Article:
Charles Pyke Mail contractor, Spring Vale, Cranbrook, east coast 27 June 1892 1 adult[20]
A Stannard Probably shepherd Alfred Thomas David Stannard, native of Mint Moor, Dee, Derwent Valley but thought to have been in the northern Midlands at this time 21 July 1892 1 adult[21]
D Temple Shepherd David Temple senior, Rocky Marsh, Ouse, Derwent Valley 21 July 1892 1 adult[22]
R Thornbury Farmer Roger Ernest Thornbury, Bicheno, east coast 12 May 1892 1 adult[23]
H Towns Farmer Henry Towns, Auburn, near Oatlands, southern Midlands 20 June 1892 1 adult[24]

The two EBR slayings are not the only known tiger killings missing from the bounty payment record: two young men reportedly snared a live tiger near Waratah at the beginning of May 1892, but the detained animal accidentally hanged itself on its chain in a blacksmith’s shop; while on 22 July 1892 well-known prospector/sometime postman and seaman Axel Tengdahl shot a tiger that broke a springer snare on the Mount Housetop tinfield.[25] (Another July 1892 killing by ‘Bill the Sailor’ Casey at Boomers Bottom, Connorville, Great Western Tiers, was not rewarded until 5 August 1892, a lag of almost a month.[26]) The reasons for the Waratah and Housetop killings going unrewarded are not clear. While Tengdahl was in an inconvenient place to submit a tiger carcass to a police station, he was probably also snaring for cash as well as meat, so would have needed to leave the bush anyway in order to sell his skins to a registered buyer.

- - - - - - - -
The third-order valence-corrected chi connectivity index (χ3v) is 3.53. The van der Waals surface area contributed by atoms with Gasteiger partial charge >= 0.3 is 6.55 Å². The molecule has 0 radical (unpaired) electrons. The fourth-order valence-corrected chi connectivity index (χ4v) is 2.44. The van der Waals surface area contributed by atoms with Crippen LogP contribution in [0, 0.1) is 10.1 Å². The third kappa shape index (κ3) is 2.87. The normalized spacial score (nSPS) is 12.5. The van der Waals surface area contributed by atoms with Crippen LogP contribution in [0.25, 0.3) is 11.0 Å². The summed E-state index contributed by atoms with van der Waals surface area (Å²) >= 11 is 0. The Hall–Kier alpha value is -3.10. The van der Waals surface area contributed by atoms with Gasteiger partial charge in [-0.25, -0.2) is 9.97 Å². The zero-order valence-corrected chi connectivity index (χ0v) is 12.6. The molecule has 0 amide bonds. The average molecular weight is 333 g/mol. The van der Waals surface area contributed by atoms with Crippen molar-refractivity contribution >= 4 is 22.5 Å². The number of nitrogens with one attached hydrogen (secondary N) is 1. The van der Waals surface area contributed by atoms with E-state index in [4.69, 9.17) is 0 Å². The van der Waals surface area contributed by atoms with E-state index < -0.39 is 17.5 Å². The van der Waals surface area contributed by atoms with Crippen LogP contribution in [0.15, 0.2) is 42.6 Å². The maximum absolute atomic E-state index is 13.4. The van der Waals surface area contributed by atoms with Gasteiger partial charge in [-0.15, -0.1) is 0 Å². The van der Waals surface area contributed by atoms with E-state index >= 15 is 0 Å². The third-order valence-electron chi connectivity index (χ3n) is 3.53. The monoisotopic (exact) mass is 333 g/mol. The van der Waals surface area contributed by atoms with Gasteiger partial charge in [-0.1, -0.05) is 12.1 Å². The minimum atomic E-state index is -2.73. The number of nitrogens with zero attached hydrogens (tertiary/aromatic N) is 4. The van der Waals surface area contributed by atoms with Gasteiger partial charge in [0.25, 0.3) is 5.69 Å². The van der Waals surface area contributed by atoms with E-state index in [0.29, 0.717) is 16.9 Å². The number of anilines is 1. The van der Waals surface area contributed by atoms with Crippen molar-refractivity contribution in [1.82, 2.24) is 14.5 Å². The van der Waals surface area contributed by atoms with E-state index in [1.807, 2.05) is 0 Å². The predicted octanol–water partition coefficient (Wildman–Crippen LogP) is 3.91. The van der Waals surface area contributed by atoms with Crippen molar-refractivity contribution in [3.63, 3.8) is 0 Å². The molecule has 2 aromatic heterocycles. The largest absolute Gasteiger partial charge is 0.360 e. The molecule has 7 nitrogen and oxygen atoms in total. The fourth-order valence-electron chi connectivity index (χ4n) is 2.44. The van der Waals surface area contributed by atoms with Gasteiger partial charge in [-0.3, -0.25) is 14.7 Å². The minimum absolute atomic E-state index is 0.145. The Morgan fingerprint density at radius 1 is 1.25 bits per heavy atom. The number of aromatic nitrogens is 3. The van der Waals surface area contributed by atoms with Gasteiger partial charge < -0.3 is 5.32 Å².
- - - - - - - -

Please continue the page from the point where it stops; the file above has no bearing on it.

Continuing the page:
Anyway, back to Randall the tiger tamer. We know that young George Randall junior, eight years old in 1892, grew up with his elders hunting and chasing tigers. Then he went out on his own. He claimed that he trapped within a 40-km radius of Burnie for thirteen years, and that sometime during that period, in the space of a month, he killed fifteen tigers. It should be easy enough to figure out when this was. The ten-year-old would have been still living along the EBR with his family and presumably at school in 1894 when his mother was judged to be of unsound mind and committed to the New Norfolk Asylum.[27] In the years 1897–1901 (from the age of thirteen to seventeen) he was an apprentice blacksmith while living with his father at the 14-Mile (Oonah).[28] [29] He was still in the Burnie area in 1902 when he was cutting wood for James Smillie and driving a float for JW Smithies, but in 1903, as a nineteen-year-old, he was an insolvent fettler at Rouses Camp near Waratah.[30]